What’s one important security question I should ask a potential SaaS vendor?
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1. Do You Store Credit Card Information On Your Server?
You want to make sure that your credit card details aren’t being stored on the SaaS vendor’s server in addition to their credit card processor’s server. The card processing companies have proper security, and while not 100 percent safe (as evidenced by recent hacks), they are more secure than most vendor’s servers. There is no reason they should be storing card details in addition to the merchant.
2. Do you have Two-Factor Authentication?
In this day and age, a password cannot be the only protection a SaaS vendor gives you to protect access to your application. A security aware SaaS vendor will offer you the option to have two-factor authentication to access your application. That can be like the Google Authenticator integration you have with Amazon or an SMS code sent to your phone when you try to log in.
3. Who Owns This Data if We Stop Using You as a Vendor?
While it should be a given with all SaaS vendors that you as a client own the data, how valuable will that data be should you have to terminate this SaaS relationship? Inquire as to what it takes by cost, time and mechanism to access the data before you terminate your relationship with a SaaS provider. This ensures you have a firm understanding of what the end of the business relationship will be.
4. Is Your Platform Externally Audited?
There are a number of external certifications that cloud vendors and other hosting providers can use: ISO 27001, SSAE 16 and PCI DSS certification are common examples. You can ask a vendor any security question you want, but the only real way to know you’re getting a honest response is if they have been audited by a trusted third party.
5. Are you PCI-Level 1 compliant?
I’m amazed at how often major (sometimes public) companies let their guard down in working with SaaS commerce and payments companies that are processing personally identifiable information (PII) and financial information for their end-user customers. PCI-Level 1 compliance is a rigorous process to ensure that sensitive information is treated with the utmost care.
6. How Do You Prevent Breaches, and How Do You React to Them?
Ask a potential vendor about the timing and details of its recovery procedure. If there is a breach in the system or some other issue that puts your data at risk, you need to know how the vendor will keep your data secure, recover any lost data and how much time it will take to restore service.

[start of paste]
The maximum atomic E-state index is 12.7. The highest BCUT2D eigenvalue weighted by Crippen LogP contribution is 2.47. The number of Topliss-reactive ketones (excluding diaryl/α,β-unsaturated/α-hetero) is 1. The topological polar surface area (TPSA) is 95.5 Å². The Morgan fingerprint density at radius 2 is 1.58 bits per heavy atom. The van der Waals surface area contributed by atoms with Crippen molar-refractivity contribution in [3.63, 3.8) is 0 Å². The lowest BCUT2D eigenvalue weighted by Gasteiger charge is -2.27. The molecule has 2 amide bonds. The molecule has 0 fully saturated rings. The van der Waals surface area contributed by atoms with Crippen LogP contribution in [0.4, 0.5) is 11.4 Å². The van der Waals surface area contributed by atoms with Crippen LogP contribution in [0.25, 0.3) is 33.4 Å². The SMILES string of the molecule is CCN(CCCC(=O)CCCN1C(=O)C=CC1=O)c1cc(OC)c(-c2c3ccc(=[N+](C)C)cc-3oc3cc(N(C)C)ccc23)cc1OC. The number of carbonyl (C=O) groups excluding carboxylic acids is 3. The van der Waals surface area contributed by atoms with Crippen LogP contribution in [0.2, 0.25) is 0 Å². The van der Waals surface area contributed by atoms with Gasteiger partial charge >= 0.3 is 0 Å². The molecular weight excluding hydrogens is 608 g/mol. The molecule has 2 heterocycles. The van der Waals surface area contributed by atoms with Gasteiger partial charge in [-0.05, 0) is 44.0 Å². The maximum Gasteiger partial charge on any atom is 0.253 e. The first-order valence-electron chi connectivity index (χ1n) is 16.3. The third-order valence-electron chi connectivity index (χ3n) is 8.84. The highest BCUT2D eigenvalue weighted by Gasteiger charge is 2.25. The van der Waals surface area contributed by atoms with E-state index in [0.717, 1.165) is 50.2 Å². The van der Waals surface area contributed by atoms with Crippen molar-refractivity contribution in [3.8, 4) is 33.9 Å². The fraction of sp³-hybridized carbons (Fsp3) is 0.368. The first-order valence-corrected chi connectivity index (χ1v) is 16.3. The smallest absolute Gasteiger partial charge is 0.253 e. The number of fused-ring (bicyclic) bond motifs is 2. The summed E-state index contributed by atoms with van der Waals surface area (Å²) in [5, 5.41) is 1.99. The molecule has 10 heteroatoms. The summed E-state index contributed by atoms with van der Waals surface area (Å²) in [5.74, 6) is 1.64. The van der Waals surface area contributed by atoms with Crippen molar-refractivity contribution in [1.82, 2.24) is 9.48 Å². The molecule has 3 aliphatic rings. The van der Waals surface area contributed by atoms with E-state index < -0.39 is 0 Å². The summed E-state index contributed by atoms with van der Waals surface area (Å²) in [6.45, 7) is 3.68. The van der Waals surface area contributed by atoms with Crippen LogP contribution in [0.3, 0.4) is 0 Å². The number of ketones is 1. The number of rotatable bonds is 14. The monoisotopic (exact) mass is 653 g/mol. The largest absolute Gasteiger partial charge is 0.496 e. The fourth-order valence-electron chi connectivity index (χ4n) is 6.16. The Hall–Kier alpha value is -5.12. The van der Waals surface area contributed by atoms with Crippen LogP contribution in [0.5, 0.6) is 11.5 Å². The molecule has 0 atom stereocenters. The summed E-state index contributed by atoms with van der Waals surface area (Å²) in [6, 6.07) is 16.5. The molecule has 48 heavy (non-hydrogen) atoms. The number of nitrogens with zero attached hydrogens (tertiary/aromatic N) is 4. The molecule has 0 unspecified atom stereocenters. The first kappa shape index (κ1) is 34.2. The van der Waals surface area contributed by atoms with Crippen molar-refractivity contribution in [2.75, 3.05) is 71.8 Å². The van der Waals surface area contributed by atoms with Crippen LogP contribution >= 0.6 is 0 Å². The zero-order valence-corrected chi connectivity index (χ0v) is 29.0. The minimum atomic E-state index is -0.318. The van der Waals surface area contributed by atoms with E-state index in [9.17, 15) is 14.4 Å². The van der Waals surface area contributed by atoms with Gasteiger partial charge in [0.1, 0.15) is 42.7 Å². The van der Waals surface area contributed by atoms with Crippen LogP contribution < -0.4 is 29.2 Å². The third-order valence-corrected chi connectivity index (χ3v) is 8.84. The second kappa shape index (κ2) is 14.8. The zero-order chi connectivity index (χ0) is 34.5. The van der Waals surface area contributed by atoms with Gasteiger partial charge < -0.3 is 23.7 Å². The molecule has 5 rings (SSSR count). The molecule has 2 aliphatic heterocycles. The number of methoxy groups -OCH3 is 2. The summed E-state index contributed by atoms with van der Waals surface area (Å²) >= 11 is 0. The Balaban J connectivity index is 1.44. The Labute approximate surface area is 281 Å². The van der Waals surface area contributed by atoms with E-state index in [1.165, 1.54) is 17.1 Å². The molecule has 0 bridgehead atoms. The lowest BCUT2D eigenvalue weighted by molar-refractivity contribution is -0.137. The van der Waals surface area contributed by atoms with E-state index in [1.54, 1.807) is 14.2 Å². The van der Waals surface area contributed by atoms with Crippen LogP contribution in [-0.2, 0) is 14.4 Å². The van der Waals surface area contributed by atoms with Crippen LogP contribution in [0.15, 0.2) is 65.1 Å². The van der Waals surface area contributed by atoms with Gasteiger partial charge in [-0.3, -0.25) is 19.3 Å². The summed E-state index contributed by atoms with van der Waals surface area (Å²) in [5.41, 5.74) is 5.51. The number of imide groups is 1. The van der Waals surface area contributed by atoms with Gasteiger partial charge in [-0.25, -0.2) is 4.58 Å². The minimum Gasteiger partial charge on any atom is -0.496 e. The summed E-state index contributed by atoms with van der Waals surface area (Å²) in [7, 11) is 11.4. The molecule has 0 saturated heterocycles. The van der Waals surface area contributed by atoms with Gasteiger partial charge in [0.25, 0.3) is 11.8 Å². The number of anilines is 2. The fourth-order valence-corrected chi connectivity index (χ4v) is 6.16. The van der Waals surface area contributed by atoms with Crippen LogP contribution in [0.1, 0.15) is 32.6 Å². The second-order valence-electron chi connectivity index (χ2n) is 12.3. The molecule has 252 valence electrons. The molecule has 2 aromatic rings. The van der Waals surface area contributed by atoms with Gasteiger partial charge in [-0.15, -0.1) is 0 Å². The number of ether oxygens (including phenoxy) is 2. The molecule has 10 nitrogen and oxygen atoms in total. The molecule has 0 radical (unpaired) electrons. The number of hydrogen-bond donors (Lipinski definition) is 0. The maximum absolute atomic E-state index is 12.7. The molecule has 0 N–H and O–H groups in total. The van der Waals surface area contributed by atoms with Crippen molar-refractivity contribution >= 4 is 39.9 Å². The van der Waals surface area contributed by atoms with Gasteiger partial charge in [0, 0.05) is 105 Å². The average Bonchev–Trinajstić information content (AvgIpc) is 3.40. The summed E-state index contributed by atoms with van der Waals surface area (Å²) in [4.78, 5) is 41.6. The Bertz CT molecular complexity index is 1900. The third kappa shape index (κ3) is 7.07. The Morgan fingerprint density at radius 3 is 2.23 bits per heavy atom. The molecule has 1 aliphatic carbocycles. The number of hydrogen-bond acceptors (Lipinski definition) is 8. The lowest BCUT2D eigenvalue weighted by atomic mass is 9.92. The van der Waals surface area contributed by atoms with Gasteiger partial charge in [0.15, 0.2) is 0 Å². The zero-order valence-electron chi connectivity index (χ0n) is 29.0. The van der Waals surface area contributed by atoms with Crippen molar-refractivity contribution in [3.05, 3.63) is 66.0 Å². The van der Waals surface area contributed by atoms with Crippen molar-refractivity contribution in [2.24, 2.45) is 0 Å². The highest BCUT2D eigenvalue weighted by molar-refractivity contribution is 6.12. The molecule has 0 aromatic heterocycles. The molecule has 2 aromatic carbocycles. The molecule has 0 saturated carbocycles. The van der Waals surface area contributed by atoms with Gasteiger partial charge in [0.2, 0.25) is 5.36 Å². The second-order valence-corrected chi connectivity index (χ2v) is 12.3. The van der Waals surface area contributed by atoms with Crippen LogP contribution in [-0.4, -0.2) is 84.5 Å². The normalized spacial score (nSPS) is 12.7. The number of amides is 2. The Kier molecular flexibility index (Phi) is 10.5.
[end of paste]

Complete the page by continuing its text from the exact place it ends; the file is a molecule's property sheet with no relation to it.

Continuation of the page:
– Jason Thanh La, Merchant Service Group, LLC & K5 Ventures
7. Have You Ever Had a Security Breach?
Asking them to detail you on their history of security breaches will give you a good indication of their security. This also gives the vendor an opportunity to explain any corrective measure they have taken to ensure breaches do not occur in the future.
8. Can You Tell Me About Your Company’s Physical Security?
Encryption and data security are important, but you also want to know about the vendor’s physical security at their office and server location, and how often they’re audited. Follow up by asking what prevents an insider at the firm from downloading all your data onto a USB stick and walking away. Physical security often gets overlooked, which is why it’s a key weakness of many SaaS firms.
9. Does Your Company Have a Dedicated Security Team?
Before working with a new SaaS vendor, it’s important to look into what kind of security personnel they have on hand. Although it is not required for the vendor to have a full security department or a large security staff, it is good to know what kind of staff are available for any questions and emergencies that may come up.
10. Do You Provide Transport Layer Security (TLS)?
With data leaks at an all time high, SSL isn’t providing the same level of security it once was. SaaS providers need to ensure their users’ data is secure, and that they minimize the risk of their — or their customers’ — information becoming compromised.
11. What Is Your Technology Stack?
Some technology stacks are more vulnerable than others. Are they built in .NET, Java, Node.js, PHP or others? Do the research to find out how up-to-date they keep their code and how frequently they apply patches, as older code is much more susceptible to vulnerability and attack. BuiltWith.com is one possible tool for figuring out what kind of tech stack your SaaS vendor uses.
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